Shana’s Story

I have been challenged with addiction for 10 years, and have been in and out of outpatient treatment and detox several times – but I would always relapse.

When I arrived at Morning Star, I was at the lowest point in my life. Things were spiraling out of control. My four children had been taken from me and placed in foster care with a family member. And then I learned that I was 5 months pregnant.

I arrived with the worst attitude in the world. I was just so angry all the time. But at Morning Star, I started to reflect and gain clarity. I realized that I was hurt and angry with myself. And that’s when the healing began. Everything had been a fight up to that point. But I had nowhere to run – I had to face my problems.

Morning Star helped save my life. They never gave up on me.

Every interaction with my counselor and every staff member helped prepare me to re-enter the world clean and ready to thrive.

I attended treatment 5 days a week, attended a medical assistant program, and became certified in a workforce development program for nontraditional roles for women. And I learned that I am worth it! From now on, I show up, set up, and remain teachable.

When my baby, Liliana, was born, I can’t express how much the onsite child care at Morning Star II helped in my recovery. It made it possible for me to go to treatment, attend school, and focus on me. The structure kept me accountable for being a parent and prepared e for the real world.

I knew I was finally on a path to a better life when I left Morning Star. The court saw the improvements in me, too, and my children came back home to me. I never thought that would happen. Today, thanks to Morning Star, I have a home and my family lives under one roof.

I still visit the program to let them know of my progress. My goal is to be fully self-supported. I know there will be obstacles ahead of me. But I am prepared to take it one day at a time.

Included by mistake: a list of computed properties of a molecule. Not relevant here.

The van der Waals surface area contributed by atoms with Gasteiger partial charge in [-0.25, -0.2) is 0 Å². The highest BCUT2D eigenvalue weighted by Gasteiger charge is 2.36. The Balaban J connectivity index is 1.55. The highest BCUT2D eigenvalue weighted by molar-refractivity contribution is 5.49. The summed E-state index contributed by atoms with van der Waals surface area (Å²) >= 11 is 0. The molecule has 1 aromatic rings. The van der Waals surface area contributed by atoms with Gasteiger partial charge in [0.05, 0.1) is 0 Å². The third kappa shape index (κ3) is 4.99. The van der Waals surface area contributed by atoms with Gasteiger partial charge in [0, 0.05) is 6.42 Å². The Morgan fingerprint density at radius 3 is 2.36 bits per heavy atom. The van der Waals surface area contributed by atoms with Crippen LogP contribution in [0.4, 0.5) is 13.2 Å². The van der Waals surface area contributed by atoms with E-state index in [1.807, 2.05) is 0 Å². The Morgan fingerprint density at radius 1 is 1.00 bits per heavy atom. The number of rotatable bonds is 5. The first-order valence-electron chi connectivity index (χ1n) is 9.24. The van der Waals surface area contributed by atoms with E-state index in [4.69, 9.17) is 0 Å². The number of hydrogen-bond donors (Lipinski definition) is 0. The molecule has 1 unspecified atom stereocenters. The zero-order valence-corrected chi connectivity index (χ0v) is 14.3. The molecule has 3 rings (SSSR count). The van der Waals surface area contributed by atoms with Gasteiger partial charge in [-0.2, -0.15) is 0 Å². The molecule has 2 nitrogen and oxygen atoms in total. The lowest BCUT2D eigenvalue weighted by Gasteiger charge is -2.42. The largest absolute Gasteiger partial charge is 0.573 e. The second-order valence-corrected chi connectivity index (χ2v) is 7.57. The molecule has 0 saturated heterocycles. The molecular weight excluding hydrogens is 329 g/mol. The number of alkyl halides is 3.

Ross’ Story

Ross, a former student at SCO’s Westbrook Preparatory School, is a motivated and engaging young man who has Asperger syndrome. “I’m actually different from many people with Asperger’s in that I’m a very social guy,” says Ross. “On the other hand, sometimes I am unaware of other people’s feelings. I can be impulsive, and I do get overwhelmed. ”

Ross had difficulty adapting at his previous public school due to these challenges. However, Westbrook’s residential school setting gave Ross the opportunity to work on his social skills and develop strategies to help him avoid feeling overwhelmed.

One key element of life at Westbrook is the internship program. While students find comfort and build confidence living and learning with other teens who have similar challenges, they know that they need to prepare themselves to communicate and work well with all kinds of people. Ross’s first internship was at Sports Authority, and he held another at St. Brigid’s Elementary School Camp where he found talking with children about sports very rewarding.

His interest in sports led Ross to his next internship at WCWP 88.1 FM, the college radio station at CW Post. He ran the audio control sound board at sporting events, made guest appearances on a college sports talk show and researched sports information for use on air. He enjoyed his experience so much that he decided to study communications in college.

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Robert J. McMahon Children’s Center

The Robert J. McMahon Children’s Center (RJMCC) in Nassau County, Long Island serves children and adolescents with developmental disabilities. RJMCC includes a Residential Treatment Center, which provides 24-hour nursing care, social services and a variety of therapies that help them unlock their potential and achieve as much independence as their abilities allow. Residents of RJMCC attend the Tyree Learning Center, a New York State certified special education school designed to accommodate the children’s needs.

Who Can Benefit from this Program

Children and adolescents in foster care, or referred by the Committee on Special Education (CSE), with significant developmental disabilities who need 24/7 care.

Age Criteria or Other Eligibility Requirements

Age 5-21, IQ < 50; must have been placed at the RJMCC through social services or through CSE

How to Access this Program or Service

Through Administration for Children’s Services (ACS), county LDSS foster care services, or through Committee on Special Education

Success Stories

Shana’s Story

Morning Star residential recovery

Morning Star helped save my life. They never gave up on me. Learn More

Ross’ Story

Westbrook Preparatory School

“I’m actually different from many people with Asperger’s in that I’m a very social guy” Learn More

Last year,

288

children were reunified with their parents who worked hard preparing for their return home

Last year, we placed

2,007

youth in employment, subsidized employment or internships